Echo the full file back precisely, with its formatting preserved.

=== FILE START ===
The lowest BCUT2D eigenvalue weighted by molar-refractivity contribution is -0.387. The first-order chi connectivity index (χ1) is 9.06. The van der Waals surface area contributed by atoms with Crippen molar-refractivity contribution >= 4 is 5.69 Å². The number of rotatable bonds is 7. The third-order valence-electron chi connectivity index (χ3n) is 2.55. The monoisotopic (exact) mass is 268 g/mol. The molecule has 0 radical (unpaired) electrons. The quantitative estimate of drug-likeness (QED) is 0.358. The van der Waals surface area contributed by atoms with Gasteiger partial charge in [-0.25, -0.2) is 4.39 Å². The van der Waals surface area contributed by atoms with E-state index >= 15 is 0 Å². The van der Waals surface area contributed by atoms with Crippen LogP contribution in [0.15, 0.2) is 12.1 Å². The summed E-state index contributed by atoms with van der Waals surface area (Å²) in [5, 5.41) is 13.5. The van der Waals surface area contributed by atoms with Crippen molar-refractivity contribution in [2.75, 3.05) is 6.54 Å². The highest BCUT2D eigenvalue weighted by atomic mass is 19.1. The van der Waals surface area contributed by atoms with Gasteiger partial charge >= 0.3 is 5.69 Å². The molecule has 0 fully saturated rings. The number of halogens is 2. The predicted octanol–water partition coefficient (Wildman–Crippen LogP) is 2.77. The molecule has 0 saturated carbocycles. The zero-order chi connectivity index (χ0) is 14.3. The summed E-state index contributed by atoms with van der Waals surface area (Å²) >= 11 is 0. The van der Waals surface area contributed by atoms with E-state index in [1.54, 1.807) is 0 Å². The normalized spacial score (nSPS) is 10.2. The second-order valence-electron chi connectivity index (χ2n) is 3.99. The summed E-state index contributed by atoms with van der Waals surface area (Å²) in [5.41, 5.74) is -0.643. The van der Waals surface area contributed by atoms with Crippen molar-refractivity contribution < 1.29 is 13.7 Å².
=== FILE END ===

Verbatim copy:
The lowest BCUT2D eigenvalue weighted by molar-refractivity contribution is -0.387. The first-order chi connectivity index (χ1) is 9.06. The van der Waals surface area contributed by atoms with Crippen molar-refractivity contribution >= 4 is 5.69 Å². The number of rotatable bonds is 7. The third-order valence-electron chi connectivity index (χ3n) is 2.55. The monoisotopic (exact) mass is 268 g/mol. The molecule has 0 radical (unpaired) electrons. The quantitative estimate of drug-likeness (QED) is 0.358. The van der Waals surface area contributed by atoms with Gasteiger partial charge in [-0.25, -0.2) is 4.39 Å². The van der Waals surface area contributed by atoms with E-state index >= 15 is 0 Å². The van der Waals surface area contributed by atoms with Crippen LogP contribution in [0.15, 0.2) is 12.1 Å². The summed E-state index contributed by atoms with van der Waals surface area (Å²) in [5, 5.41) is 13.5. The van der Waals surface area contributed by atoms with Crippen molar-refractivity contribution in [2.75, 3.05) is 6.54 Å². The highest BCUT2D eigenvalue weighted by atomic mass is 19.1. The van der Waals surface area contributed by atoms with Gasteiger partial charge >= 0.3 is 5.69 Å². The molecule has 0 fully saturated rings. The number of halogens is 2. The predicted octanol–water partition coefficient (Wildman–Crippen LogP) is 2.77. The molecule has 0 saturated carbocycles. The zero-order chi connectivity index (χ0) is 14.3. The summed E-state index contributed by atoms with van der Waals surface area (Å²) >= 11 is 0. The van der Waals surface area contributed by atoms with E-state index in [1.54, 1.807) is 0 Å². The normalized spacial score (nSPS) is 10.2. The second-order valence-electron chi connectivity index (χ2n) is 3.99. The summed E-state index contributed by atoms with van der Waals surface area (Å²) in [5.41, 5.74) is -0.643. The van der Waals surface area contributed by atoms with Crippen molar-refractivity contribution < 1.29 is 13.7 Å².